A Sound Investment - Black Enterprise

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Black Enterprise Magazine July/August 2018 Issue

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Michael Borneo, 42, always loved music and dabbled in it whenever he could find the time. "I played in a band and wrote songs," he recalls. "But I didn’t see much of a future in music, so I pursued a career in telecommunications." After all, 20 years ago the only people Borneo saw with in-house recording studios were the affluent, and it didn’t seem that his dream of having his own setup was remotely within his reach.

That was until Borneo rediscovered his muse a few years ago. While working as a communications consultant for his own firm, Telecommunication Services Corp., he got a project requiring him to install a local area network and telephone system in a music studio. "I wrote some songs for the owner and he was impressed," says Borneo. That was all the encouragement the corporate professional needed to approach a commercial studio and begin the production of a demo tape. Unfortunately, the high cost of renting studio time, engineers and music equipment quickly soured him on going the professional route, so Borneo purchased a keyboard and some other odds and ends in hopes of banging out tunes himself. Before he knew it, his dream was reborn. "I kept purchasing more and more equipment to get better quality until I found myself with a studio," he says.

Although Borneo’s experience was a little more complicated than it sounds, the development of small-scale or "project" studios has become a lot more common in recent years. New trends in the music industry are responsible for the surge. According to Anthony Collins, instructor at the Institute of Audio Research in Manhattan, "Ten to 20 years ago, record companies sent their artists to commercial recording studios for their demos and recordings. Now some record companies give artists advance money to purchase their own project studios." With the fees of larger commercial studios ranging from $75 to $300 per hour, "record companies realize that by investing in ‘project’ [home or small-scale] studios, they can save money while giving the artists more creative flexibility," Collins adds. Now, professional musicians and even wannabees like Borneo can master record producing from their homes without breaking the bank.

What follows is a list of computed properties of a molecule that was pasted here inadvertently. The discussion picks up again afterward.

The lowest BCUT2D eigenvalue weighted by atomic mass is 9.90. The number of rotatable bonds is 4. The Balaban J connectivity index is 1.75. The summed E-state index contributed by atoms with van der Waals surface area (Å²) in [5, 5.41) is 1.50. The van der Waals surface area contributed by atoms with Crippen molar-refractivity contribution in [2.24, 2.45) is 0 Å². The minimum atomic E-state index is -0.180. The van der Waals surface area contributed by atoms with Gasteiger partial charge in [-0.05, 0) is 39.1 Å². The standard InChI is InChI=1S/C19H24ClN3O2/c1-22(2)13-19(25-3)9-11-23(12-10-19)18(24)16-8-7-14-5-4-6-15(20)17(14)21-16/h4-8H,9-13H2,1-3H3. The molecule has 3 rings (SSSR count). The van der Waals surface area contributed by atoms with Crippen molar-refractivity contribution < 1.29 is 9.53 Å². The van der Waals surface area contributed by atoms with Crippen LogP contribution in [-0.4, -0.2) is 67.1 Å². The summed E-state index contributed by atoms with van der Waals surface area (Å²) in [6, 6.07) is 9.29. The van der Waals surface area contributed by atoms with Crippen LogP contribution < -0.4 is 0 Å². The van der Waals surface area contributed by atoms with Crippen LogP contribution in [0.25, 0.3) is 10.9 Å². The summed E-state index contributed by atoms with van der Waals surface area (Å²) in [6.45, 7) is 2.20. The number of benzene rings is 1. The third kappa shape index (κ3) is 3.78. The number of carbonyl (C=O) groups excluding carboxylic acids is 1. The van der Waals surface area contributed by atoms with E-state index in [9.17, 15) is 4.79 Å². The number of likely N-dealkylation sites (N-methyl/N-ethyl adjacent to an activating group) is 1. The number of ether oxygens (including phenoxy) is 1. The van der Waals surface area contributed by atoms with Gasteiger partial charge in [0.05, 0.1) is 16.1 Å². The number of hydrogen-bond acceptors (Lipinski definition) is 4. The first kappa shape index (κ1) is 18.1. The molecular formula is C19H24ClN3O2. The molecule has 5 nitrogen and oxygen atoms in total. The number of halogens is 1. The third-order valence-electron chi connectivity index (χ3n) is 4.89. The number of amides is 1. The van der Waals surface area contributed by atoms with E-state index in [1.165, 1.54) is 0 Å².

If you’re ready to build your own in-house recording studio, here are some tips on how you can determine the type of tools you’ll need and where you can purchase the equipment within the confines of your budget.

Before you hit the music stores, determine your equipment needs. The type of music you plan to write largely impacts the kind of equipment you need or whether you should consider building a project studio at all. Today’s popular music-rhythm and blues, hip-hop, gospel and jazz-are perfect candidates for project studio technology. Alternatively, music that requires orchestras often needs more complex acoustical setups for quality recording.

Think about the tools you’ll need with the product in mind. If you’re only interested in recording some

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